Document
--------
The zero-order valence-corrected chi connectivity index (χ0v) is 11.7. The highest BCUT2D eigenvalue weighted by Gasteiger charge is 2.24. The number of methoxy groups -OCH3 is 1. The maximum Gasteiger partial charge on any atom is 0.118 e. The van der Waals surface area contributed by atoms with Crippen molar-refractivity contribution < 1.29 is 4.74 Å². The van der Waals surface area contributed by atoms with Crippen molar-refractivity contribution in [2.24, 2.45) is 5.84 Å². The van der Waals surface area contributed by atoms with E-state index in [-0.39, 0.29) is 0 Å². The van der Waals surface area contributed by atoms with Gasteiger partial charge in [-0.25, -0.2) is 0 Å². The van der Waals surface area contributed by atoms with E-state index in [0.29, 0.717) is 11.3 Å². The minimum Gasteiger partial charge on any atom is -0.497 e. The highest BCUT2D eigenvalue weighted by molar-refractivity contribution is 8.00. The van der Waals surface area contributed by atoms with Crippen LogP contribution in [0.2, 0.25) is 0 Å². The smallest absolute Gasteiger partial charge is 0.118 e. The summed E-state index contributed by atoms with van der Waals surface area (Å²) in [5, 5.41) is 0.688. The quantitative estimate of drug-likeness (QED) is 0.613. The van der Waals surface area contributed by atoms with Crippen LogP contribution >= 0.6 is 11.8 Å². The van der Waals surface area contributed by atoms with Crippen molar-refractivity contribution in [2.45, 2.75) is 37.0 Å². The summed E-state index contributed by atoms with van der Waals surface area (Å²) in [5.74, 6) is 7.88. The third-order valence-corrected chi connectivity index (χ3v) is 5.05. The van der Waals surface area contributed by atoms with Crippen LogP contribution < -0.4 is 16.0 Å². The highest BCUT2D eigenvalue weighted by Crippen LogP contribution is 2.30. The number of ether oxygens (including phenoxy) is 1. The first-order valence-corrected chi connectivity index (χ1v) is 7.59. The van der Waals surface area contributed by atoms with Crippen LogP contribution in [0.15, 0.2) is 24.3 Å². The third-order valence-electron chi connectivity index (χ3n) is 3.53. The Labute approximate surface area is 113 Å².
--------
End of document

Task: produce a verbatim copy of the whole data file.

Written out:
The zero-order valence-corrected chi connectivity index (χ0v) is 11.7. The highest BCUT2D eigenvalue weighted by Gasteiger charge is 2.24. The number of methoxy groups -OCH3 is 1. The maximum Gasteiger partial charge on any atom is 0.118 e. The van der Waals surface area contributed by atoms with Crippen molar-refractivity contribution < 1.29 is 4.74 Å². The van der Waals surface area contributed by atoms with Crippen molar-refractivity contribution in [2.24, 2.45) is 5.84 Å². The van der Waals surface area contributed by atoms with E-state index in [-0.39, 0.29) is 0 Å². The van der Waals surface area contributed by atoms with Gasteiger partial charge in [-0.25, -0.2) is 0 Å². The van der Waals surface area contributed by atoms with E-state index in [0.29, 0.717) is 11.3 Å². The minimum Gasteiger partial charge on any atom is -0.497 e. The highest BCUT2D eigenvalue weighted by molar-refractivity contribution is 8.00. The van der Waals surface area contributed by atoms with Crippen LogP contribution in [0.2, 0.25) is 0 Å². The smallest absolute Gasteiger partial charge is 0.118 e. The summed E-state index contributed by atoms with van der Waals surface area (Å²) in [5, 5.41) is 0.688. The quantitative estimate of drug-likeness (QED) is 0.613. The van der Waals surface area contributed by atoms with Crippen LogP contribution >= 0.6 is 11.8 Å². The van der Waals surface area contributed by atoms with Crippen molar-refractivity contribution in [2.45, 2.75) is 37.0 Å². The summed E-state index contributed by atoms with van der Waals surface area (Å²) in [5.74, 6) is 7.88. The third-order valence-corrected chi connectivity index (χ3v) is 5.05. The van der Waals surface area contributed by atoms with Crippen LogP contribution < -0.4 is 16.0 Å². The highest BCUT2D eigenvalue weighted by Crippen LogP contribution is 2.30. The number of ether oxygens (including phenoxy) is 1. The first-order valence-corrected chi connectivity index (χ1v) is 7.59. The van der Waals surface area contributed by atoms with Crippen LogP contribution in [0.15, 0.2) is 24.3 Å². The third-order valence-electron chi connectivity index (χ3n) is 3.53. The Labute approximate surface area is 113 Å².